Introduction: Around 10% of patients with non-medullary thyroid cancer (NMTC) will have a positive family history for the disease. Although many will be sporadic, families where 3 first-degree relatives are affected can be considered to represent true familial non-medullary thyroid cancer (FNMTC). The genetic basis, impact on clinical and pathological features, and overall effect on prognosis are poorly understood.
Methods: A literature review identified articles which report on genetic, clinical, therapeutic and screening aspects of FNMTC. The results are presented to allow an understanding of the genetic basis and the impact on clinical-pathological features and prognosis in order to inform clinical decision making.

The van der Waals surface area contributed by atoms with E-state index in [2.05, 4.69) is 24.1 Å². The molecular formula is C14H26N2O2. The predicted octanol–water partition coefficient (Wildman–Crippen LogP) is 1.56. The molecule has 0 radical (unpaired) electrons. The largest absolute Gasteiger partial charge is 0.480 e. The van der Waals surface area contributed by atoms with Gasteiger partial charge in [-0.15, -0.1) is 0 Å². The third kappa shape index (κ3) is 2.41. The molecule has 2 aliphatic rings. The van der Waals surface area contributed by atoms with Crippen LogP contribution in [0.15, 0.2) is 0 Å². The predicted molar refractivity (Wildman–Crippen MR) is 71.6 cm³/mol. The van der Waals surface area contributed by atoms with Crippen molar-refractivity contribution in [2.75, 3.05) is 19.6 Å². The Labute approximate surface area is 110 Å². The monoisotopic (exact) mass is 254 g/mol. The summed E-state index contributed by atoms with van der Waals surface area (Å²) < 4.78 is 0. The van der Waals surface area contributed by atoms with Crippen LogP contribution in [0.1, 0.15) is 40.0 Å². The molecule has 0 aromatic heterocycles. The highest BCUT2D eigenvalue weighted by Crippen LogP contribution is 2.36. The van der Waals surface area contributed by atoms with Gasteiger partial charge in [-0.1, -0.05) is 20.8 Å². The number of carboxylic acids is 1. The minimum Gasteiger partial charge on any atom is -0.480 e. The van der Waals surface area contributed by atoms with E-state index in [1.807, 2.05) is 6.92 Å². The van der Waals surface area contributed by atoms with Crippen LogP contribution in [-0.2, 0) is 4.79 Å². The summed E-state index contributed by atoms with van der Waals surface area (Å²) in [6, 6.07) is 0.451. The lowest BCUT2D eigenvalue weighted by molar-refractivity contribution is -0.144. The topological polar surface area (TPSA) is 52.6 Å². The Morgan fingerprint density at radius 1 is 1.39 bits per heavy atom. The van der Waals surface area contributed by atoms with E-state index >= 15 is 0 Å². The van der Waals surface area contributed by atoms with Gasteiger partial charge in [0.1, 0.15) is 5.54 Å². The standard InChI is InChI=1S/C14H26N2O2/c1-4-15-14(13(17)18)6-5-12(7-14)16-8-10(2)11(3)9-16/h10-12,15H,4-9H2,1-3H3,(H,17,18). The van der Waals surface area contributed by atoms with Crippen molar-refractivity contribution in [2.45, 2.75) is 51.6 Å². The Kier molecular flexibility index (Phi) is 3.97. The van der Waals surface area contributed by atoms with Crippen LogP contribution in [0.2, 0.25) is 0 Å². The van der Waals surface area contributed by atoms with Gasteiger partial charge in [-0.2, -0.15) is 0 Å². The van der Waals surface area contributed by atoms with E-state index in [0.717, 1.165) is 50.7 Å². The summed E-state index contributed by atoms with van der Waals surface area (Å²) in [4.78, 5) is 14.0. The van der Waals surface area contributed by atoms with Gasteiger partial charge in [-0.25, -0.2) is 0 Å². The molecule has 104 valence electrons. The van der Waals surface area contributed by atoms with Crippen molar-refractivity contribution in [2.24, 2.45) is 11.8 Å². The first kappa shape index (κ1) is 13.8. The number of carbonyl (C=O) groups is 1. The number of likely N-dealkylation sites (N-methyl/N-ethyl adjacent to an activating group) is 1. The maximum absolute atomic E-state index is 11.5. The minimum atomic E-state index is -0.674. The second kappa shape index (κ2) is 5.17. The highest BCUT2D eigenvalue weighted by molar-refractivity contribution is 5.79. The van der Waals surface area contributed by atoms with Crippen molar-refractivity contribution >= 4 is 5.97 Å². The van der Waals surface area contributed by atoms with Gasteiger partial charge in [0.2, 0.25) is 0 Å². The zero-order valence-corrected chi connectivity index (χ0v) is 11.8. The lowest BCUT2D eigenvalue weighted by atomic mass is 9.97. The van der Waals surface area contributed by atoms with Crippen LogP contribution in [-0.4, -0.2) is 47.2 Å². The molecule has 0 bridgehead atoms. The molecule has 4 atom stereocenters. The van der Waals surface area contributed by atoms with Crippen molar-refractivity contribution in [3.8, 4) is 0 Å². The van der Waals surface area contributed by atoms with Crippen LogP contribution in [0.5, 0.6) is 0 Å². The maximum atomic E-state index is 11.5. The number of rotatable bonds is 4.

Results: The genetic basis of FNMTC is unknown. Despite this, significant progress has been made in identifying potential susceptibility genes. The lack of a test for FNMTC has led to a clinical definition requiring a minimum of 3 first-degree relatives to be diagnosed with NMTC. Although some have shown an association with multi-centric disease, younger age and increased rates of extra-thyroidal extension and nodal metastases, these findings are not supported by all. The impact of FNMTC is unclear with all groups reporting good outcome, and some finding an association with more aggressive disease. The role of screening remains controversial.
Conclusion: FNMTC is rare but can be diagnosed clinically. Its impact on prognostic factors and the subsequent role in influencing management is debated. For those patients who present with otherwise low-risk differentiated thyroid cancer, FNMTC should be included in risk assessment when discussing therapeutic options.
Keywords: Familial thyroid cancer; Family history; Thyroid cancer.
Copyright © 2016 Elsevier Ltd, BASO ~ The Association for Cancer Surgery, and the European Society of Surgical Oncology. All rights reserved.